“360 immersive video is something that users haven’t had much experience with before, and where they have it wasn’t necessarily the most reliable or enjoyable experience with out of sync audio and / or a technical problem,” says Williams. “It’s really important for us to focus on the reliability of the stream.
“We do several dress rehearsals before going live and several internal tests for different types of lighting and LED screens. We’re constantly moving cameras into positions we’ve never tried before. “
Due to the social distancing restrictions, this set up was harder than usual. The producers had to reduce the number of crews they would normally have on site.
“Most of what we call our ‘war room’ – our operating room – is out of the way,” says Williams. “All of our seams are remote. We only have one core team on site. We had to take it back and use multi-skills to be as far away as possible. Our shelving systems are set up in such a way that social distancing is possible. All of our operators are two meters apart. We have a clear separation on site so that artists never have to come into contact with the crew. We use QR codes at the entrances. We log everyone, we trace and trace. PPE is mandatory. “
“We do several dress rehearsals before going live and several internal tests for different types of lighting and LED screens. We’re constantly putting cameras in positions we’ve never tried before, ”Matthew Williams, MelodyVR
He continues, “Remote workflows have put much more pressure on our internet lines. We have three lines in the academy; one satellite connection and two hardwired from different providers, so that we have a backup immediately in case of problems.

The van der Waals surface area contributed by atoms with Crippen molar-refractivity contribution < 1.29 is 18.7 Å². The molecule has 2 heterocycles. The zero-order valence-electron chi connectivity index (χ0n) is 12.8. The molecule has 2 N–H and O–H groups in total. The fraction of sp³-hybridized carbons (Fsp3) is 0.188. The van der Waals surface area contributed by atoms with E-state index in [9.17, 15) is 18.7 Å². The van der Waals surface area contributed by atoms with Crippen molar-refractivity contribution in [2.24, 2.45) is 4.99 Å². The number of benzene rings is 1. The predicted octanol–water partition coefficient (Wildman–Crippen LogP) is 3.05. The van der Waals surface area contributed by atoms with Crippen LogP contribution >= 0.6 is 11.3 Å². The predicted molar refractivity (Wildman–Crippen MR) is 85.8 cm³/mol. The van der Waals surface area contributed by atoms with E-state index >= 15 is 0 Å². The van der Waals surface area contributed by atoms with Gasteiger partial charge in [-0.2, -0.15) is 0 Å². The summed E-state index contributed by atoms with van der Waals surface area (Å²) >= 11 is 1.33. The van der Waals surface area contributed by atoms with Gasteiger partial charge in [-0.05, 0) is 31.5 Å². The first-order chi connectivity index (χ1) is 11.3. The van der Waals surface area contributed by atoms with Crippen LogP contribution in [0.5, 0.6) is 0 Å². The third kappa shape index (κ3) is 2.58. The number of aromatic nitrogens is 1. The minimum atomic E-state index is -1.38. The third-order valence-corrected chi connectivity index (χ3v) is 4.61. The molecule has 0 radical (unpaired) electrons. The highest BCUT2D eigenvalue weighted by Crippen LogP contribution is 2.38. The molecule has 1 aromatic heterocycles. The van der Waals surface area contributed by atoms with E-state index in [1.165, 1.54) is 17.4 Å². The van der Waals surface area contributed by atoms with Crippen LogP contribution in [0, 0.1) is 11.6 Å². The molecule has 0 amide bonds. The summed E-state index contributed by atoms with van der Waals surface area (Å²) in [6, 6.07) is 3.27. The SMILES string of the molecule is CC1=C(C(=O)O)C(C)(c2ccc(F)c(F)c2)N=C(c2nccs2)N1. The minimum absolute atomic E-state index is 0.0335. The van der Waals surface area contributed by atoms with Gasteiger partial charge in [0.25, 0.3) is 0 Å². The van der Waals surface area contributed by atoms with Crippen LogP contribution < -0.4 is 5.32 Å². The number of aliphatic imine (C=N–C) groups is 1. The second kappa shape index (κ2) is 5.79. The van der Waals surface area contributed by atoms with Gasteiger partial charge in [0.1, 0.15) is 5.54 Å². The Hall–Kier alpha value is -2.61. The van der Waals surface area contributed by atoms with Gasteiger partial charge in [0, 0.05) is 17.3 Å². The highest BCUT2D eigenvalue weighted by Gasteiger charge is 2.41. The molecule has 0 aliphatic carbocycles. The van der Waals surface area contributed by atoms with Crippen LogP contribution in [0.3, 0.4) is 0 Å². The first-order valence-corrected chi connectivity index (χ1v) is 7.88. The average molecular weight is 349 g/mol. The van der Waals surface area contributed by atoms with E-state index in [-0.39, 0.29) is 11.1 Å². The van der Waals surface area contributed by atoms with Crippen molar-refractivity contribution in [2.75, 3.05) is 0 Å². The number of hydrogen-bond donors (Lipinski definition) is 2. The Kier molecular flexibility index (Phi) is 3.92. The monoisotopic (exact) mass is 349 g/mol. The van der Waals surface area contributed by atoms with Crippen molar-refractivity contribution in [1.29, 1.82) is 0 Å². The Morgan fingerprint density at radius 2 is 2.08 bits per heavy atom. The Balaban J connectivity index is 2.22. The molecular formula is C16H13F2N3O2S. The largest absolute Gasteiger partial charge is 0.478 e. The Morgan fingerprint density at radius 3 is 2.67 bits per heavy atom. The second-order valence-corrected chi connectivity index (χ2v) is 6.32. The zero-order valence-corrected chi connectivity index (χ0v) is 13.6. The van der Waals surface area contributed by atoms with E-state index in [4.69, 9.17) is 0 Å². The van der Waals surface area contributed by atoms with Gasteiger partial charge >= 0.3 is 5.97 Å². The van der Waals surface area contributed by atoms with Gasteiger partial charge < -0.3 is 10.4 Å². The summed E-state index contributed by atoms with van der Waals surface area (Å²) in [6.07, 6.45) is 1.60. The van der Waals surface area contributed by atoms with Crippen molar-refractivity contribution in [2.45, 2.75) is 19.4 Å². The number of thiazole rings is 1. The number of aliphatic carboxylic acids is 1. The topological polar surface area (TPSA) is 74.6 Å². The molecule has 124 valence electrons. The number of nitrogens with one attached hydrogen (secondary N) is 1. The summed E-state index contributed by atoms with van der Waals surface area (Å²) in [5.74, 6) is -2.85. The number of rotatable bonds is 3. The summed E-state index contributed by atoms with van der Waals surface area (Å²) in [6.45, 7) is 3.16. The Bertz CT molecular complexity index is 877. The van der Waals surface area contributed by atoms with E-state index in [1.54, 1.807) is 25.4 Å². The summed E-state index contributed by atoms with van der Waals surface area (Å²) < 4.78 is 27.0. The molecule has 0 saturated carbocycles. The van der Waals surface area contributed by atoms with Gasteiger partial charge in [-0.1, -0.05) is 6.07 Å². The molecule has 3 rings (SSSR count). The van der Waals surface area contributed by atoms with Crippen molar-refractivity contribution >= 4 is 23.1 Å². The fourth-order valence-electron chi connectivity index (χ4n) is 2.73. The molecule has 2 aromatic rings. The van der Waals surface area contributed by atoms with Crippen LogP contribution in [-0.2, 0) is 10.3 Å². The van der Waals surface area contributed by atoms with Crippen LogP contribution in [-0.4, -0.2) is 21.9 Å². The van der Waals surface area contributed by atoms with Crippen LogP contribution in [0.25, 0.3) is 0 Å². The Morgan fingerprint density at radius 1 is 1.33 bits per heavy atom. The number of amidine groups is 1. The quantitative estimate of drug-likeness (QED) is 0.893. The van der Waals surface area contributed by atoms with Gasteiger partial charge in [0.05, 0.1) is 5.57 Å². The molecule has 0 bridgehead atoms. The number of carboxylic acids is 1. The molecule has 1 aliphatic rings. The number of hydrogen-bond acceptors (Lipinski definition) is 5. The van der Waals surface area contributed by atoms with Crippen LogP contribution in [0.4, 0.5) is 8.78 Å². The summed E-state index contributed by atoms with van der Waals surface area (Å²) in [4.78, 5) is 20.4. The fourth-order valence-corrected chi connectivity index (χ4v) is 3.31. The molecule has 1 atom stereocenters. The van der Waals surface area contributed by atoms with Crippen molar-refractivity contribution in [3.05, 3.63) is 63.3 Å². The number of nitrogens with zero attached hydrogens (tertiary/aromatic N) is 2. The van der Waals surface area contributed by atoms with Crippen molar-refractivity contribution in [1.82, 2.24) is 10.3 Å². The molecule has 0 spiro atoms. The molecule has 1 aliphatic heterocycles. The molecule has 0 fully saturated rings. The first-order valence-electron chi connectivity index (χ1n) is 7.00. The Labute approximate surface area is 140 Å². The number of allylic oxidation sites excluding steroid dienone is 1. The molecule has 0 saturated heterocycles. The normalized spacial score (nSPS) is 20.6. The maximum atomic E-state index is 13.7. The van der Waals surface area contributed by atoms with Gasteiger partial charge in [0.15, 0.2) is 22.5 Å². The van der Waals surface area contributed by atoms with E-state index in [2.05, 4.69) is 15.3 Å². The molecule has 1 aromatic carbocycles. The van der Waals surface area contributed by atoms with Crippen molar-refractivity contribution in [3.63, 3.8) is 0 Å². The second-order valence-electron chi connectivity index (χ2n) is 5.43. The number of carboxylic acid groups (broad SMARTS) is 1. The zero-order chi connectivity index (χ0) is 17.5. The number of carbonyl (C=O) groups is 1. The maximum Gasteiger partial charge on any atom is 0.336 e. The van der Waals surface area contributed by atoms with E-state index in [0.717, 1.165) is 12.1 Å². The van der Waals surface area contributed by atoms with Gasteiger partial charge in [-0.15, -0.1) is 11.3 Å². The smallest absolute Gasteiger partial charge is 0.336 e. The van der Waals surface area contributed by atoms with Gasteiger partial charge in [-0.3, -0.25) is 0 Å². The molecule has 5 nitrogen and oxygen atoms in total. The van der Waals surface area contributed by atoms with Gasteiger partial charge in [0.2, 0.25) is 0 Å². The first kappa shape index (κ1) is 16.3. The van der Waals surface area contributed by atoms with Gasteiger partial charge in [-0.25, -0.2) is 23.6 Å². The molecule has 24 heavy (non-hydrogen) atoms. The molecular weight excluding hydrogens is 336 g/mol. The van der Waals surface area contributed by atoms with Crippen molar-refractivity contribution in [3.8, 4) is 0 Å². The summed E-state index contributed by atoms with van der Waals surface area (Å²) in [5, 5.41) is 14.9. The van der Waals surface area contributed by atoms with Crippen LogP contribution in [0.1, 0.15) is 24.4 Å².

“We have several operators working remotely on these shows, some as far away as in the US, others in Hastings and the rest of the UK.”
Virtual stage invasion
Together with Frank Carter and his team, MelodyVR and Innovate Live developed a “stage invasion” in which selected fans had the opportunity to virtually stand on stage with the artist.
“Imagine a zoom call with 150 fans on a huge multiview grid displayed on LED screens in the back of the stage,” says Williams. “At home there were people in front of the webcam. We could see them dancing, with their pets, drinking, playing the guitar and having fun.
“On any other route, we could choose someone who had a ‘hot seat’. The idea was to have someone who could show up in the middle of the screen and have a face-to-face conversation with Frank. They could request songs. So it was a massive zoom call on stage. This even once included Frank Carter’s mother on screen.
“We had to configure the audio delays between the home users and Frank so they could interact properly and keep everything in sync. It took a lot of trial and error, but we managed to pull it off for the show. “
Each of the six “jump points” or camera positions that can be selected by the viewer is streamed in 4K. MelodyVR develops the tile coding so that only the part of the stream that the viewer sees is streamed.